Wednesday, March 9, 2016
Book Review: Multiple Listings
In my non-reader life, I’m a real estate agent. So when Melissa was pitched a book called Multiple Listings, right away she knew it was for me. It’s fun to sell houses. It’s even more fun reading about other people selling houses!
The heroine of Tracy McMillan’s Multiple Listings, Nicki Daniels, isn’t a real estate agent after all, but a home appraiser who owns her own business. This enables her to make a lot of money while apparently doing very little work. It doesn’t keep her from making one of the most common mistakes that new home buyers make, though – overpaying for a house she doesn’t really want and definitely can’t afford in order to please her boyfriend, Jake.
Despite the title, Multiple Listings isn’t about houses at all. It centers around the relationship between Nicki and her estranged father Ronnie, who just got out of prison after spending seventeen years locked up. He learned a lot in those years, though, and is determined not to make the same mistakes. The biggest lesson is that because his mother ignored him, he learned to be a charming liar who only told women what they wanted to hear, rather than the truth. And he blames his lousy parenting for Nicki’s own bad taste in men. She’s a single mom to teenage Cody, who never knew his father, and soon after the book starts, Jake reveals his true colors and leaves Nicki holding the bag for the house they were supposed to live in together, and the restaurant they were supposed to run. Meanwhile, Cody is skipping school and maybe dabbling in drugs. He clearly needs a firm hand to guide him into manhood. Could Ronnie possibly be that hand?
Multiple Listings alternates between Ronnie and Nicki’s first person points of view. Both characters are richly drawn and highly sympathetic. Ronnie, however, seemed a little too good to be true to me, as well as unbelievably self-aware. The cast also includes Nicki’s crazy best friend Peaches.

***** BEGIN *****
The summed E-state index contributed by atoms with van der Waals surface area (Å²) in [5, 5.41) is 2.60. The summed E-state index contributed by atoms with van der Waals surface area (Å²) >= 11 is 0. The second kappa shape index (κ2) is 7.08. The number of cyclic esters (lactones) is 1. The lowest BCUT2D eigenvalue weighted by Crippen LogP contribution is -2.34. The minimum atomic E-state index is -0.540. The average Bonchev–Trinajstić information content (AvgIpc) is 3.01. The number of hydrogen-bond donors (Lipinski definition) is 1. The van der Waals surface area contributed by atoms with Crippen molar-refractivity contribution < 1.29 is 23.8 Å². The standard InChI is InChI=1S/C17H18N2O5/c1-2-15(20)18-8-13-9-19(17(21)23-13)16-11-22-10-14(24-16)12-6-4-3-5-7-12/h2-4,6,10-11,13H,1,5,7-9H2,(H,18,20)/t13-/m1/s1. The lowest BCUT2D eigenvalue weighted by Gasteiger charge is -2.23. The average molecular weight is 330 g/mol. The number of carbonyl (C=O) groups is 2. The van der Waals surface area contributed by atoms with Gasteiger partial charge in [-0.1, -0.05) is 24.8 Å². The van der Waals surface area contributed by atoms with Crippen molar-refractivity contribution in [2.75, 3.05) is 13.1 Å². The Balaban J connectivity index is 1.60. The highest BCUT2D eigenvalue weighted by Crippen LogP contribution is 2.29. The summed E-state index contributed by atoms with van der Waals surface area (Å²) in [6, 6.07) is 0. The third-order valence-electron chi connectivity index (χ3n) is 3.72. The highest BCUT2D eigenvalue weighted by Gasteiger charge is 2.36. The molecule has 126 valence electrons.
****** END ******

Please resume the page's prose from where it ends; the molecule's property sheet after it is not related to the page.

McMillan is a TV writer whose credits include Mad Men, and Multiple Listings reads more like the first several episodes of a television situation comedy than a novel. The stakes are relatively minor in the way that sitcom episodes play out, and the characters’ personalities are center stage, rather than plot twists. This will frustrate readers who expect novels to revolve around a single story, but the characters are enjoyable, and the low stakes allow readers to get to know them well.
However, if you’re looking for a story that will recreate House Hunters or Love it or List it in novel form, Multiple Listings is not that book. You may want to have HGTV on in the background while you’re reading it.
Thanks to Gallery for the book in exchange for an honest review.
Enter to win a copy from:
Book Mama Blog (Worldwide. Ends March 14th.)
Confessions of a Bookaholic! (Worldwide. Ends March 14th.)
Shelf Awareness (Ends March 20th.)